9 Personal Finance Books To Read This Year


After my last post, How To Transform Your Finances in 12 Months, many of you were curious what personal finance books I’ll be reading in 2017. At the time I hadn’t decided completely, so I asked you for suggestions and gave it some thought, and this is the list I’ve come up with!

MONEY – Master The Game: 7 Simple Steps to Financial Freedom by Tony Robbins

I’ve heard Tony Robbins interviewed a few times on the Tim Ferriss podcast, as well as watched his documentary, I Am Not Your Guru, on Netflix. While I think he’s a little over the top sometimes, I love his direct and inspiring approach to problem solving. Nevertheless, I’m not sure what to expect from this book so I wouldn’t say I have high hopes. We’ll see.

From Amazon:

“Based on extensive research and one-on-one interviews with more than 50 of the most legendary financial experts in the world—from Carl Icahn and Warren Buffett, to Ray Dalio and Steve Forbes—Tony Robbins has created a simple 7-step blueprint that anyone can use for financial freedom.”

Sounds good to me.

The Simple Path To Wealth: Your Roadmap to Financial Independence and a Rich, Free Life by JL Collins

This book came the most recommended by you, so I’m eager to check it out. This is clearly an American book, so it speaks in the lingo of 401Ks and Roth IRAs, but the philosophy of building wealth is consistent across borders so I’m really excited to read it.

From Amazon:

“The people who make investing endlessly complex, because if it can be made complex it becomes more profitable for them, more expensive for us, and we are forced into their waiting arms. Here’s an important truth: Complex investments exist only to profit those who create and sell them. Not only are they more costly to the investor, they are less effective. The simple approach I created is not only easy to understand and implement, it is more powerful than any other.”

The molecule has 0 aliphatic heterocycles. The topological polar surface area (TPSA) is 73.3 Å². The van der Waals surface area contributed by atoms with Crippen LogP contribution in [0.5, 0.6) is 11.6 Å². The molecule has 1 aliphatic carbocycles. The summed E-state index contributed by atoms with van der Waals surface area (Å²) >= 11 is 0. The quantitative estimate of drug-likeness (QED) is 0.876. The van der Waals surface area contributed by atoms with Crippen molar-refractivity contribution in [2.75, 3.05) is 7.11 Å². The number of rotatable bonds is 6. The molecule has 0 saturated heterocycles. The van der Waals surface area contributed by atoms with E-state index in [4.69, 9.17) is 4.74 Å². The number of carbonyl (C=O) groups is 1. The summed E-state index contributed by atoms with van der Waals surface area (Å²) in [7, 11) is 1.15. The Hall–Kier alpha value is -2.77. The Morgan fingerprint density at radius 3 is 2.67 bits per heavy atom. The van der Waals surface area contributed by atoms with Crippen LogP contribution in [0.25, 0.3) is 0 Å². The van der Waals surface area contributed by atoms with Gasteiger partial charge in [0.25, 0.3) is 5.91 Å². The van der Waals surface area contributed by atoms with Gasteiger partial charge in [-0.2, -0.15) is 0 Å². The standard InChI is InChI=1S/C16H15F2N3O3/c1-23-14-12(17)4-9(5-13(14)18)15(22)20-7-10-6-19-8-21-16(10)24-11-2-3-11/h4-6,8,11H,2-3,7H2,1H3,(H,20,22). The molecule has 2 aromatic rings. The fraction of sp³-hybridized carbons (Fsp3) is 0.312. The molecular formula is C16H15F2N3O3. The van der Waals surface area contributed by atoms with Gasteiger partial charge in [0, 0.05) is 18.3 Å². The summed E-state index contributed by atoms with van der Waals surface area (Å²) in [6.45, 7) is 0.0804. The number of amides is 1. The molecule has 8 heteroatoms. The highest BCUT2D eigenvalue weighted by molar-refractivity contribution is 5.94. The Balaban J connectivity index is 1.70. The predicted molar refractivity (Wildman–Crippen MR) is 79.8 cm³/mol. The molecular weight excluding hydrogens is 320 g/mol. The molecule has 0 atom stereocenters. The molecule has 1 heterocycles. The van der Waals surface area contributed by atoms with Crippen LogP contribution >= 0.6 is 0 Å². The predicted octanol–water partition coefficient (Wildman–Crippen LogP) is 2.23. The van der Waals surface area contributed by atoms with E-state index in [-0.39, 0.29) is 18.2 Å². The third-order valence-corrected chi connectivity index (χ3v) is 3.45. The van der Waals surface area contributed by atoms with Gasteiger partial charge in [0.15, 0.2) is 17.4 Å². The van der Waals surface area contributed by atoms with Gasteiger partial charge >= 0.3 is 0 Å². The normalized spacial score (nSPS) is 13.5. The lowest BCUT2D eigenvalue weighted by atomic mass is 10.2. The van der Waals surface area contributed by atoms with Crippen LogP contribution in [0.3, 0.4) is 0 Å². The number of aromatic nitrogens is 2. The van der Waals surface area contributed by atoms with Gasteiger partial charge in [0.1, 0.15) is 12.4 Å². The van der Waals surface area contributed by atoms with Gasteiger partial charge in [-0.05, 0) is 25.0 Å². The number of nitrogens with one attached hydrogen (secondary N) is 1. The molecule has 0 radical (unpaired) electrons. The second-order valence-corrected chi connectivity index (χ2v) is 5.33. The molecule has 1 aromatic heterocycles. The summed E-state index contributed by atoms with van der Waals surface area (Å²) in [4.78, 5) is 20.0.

You guys know I’m always a fan of simple and shortcuts, so this book is a must-read.

Pragmatic Capitalism: What Every Investor Needs To Know About Money & Finance by Cullen Roche

This is another book that I hadn’t heard of but came recommended by two readers, so I figured I’d check it out. I love thinking about my personal finances in the context of large national and global forces and events that impact them, so this book was an easy pick.

From Amazon:

“Cullen Roche combines his expertise in global macro portfolio management, quantitative risk management, behavioral finance, and monetary theory to explain to readers how macroeconomics works, and provides insights and suggestions for getting the most out of their investment strategies.”

A little worried it might be a heavy read, but my brain needs some exercise. It’s been a long time since I finished that MBA.

The Value of Simple: A Practical Guide to Taking The Complexity Out of Investing by John Robertson

I received a copy of this book directly from John in 2015, but didn’t get a chance to read it. It’s been sitting on my bookshelf ever since, and I thought now was as good of a time as any to finally crack it open.